Introducing her lecture on the story and the mystery of the Celts, Dr Alice Roberts asked the audience to put their hands up if they thought they were Celts themselves.
After three quarters of the audience put their hands up, Alice smiled.
’I’ll ask you again at the end. I think I may end up disappointing some of you.’
However, after one and a half hours of an illuminating, fascinating and highly informative lecture on the historical and cultural evidence of the notion of the term ’Celtic’, which included evidence from various archaeological digs and examples of what is considered ancient Celtic artwork, no one was complaining.
A well known and familiar face, Alice Roberts is famous as a TV presenter who has a background in medicine, anthropology, anatomy and archaeology and is able to explain the most complex of subjects clearly and legibly. Which is why she was able to tell the audience at the opening night of Celtfest 2017 on Tuesday, that no one in the audience may actually be able to claim they are of Celtic stock.
’One of the really interesting things when you look at the Greek and the Roman literature is that no one refers to anyone from the British isles as being Celtic,’ said Alice, speaking before the lecture.
’Which makes this a bit tricky! How do you deal with that? Did the people in ancient Britain, including the Isle of Man, think of themselves as Celts? Did they use the word Celts?
’What we do know is that the people were speaking Celtic languages, and we do know that those languages go back a long way.
’The languages that we are hearing in the Isle of Man, and in Scotland, in Ireland and in Wales are echoes of ancient languages. There is something with real depth of antiquity to it in terms of languages. The rest of it is more difficult.’
During the talk, she painted a picture of constantly shifting populations, where people, language and culture moved throughout Western Europe with, as she put it, ripples from each community merging with each other.
Alice sees the existence of indigenous languages, such as Manx Gaelic, as the clearest indication of a link between ancient and modern cultures that emerged from Europe around 2000 years ago.
’The Isle of Man is very much in the centre of what we think of as the modern Celtic nations. Really those nations are defined by the languages. The fact that people speak Celtic languages here or in Scotland, Ireland, Wales, Cornwall and in Brittany shows there is a commonality that goes back through those languages.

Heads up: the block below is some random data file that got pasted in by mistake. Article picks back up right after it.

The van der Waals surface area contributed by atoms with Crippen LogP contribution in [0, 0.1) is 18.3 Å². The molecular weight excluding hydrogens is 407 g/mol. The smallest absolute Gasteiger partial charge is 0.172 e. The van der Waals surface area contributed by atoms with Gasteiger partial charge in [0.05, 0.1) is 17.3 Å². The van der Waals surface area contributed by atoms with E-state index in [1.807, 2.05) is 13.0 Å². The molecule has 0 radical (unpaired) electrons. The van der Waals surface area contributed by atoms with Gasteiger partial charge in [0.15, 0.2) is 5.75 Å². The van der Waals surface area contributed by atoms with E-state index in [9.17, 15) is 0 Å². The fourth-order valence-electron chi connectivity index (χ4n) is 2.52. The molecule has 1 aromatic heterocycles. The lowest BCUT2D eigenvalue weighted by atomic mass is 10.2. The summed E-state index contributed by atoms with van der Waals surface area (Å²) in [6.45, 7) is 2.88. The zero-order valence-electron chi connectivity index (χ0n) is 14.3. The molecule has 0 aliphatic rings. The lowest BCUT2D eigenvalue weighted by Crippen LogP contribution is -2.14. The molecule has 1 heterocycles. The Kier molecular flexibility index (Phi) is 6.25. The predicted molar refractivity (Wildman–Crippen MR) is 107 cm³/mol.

’But what does that mean in terms of identity? Can we trace connections through modern and ancient Celtic identity?
’One the one hand you could be a complete Celto-sceptic and say well there is no connection between what you think of as modern Celts and the ancient Celts whoever they were.
’But on the other hand it is about constructing identity, and it’s about culture, and that union of culture and identity is interesting and meaningful. It creates meaning in people’s lives. You can’t just come along and go "Oh it doesn’t mean anything."
’It’s about looking for identity. It’s looking to construct identity in the present, and you always do that by looking back into the past.’
Alice said she tends to find island cultures fascinating, and admits to falling for the unique charms of the Isle of Man during her first visit here, when she was filming an early show of the popular BBC series ’Coast’.
’I think the island is interesting,’ she said.
’You tend to get species going off in weird and interesting directions, doing their own thing. There is definitely an element of that in the Isle of Man
’The first time I was here was in 2005, filming the first series of Coast, and I did quite fall in love with the place.
’I’m trying to think of other reasons to come back with the family and tour around properly, because it seems like a magical place that I would like to spend a bit more time here, definitely.’
Alice Roberts was appearing as part of Celtfest, supported by Culture Vannin, the Steam Packet, Conistor Bank and the Isle of Man Arts Council.
by Mike Wade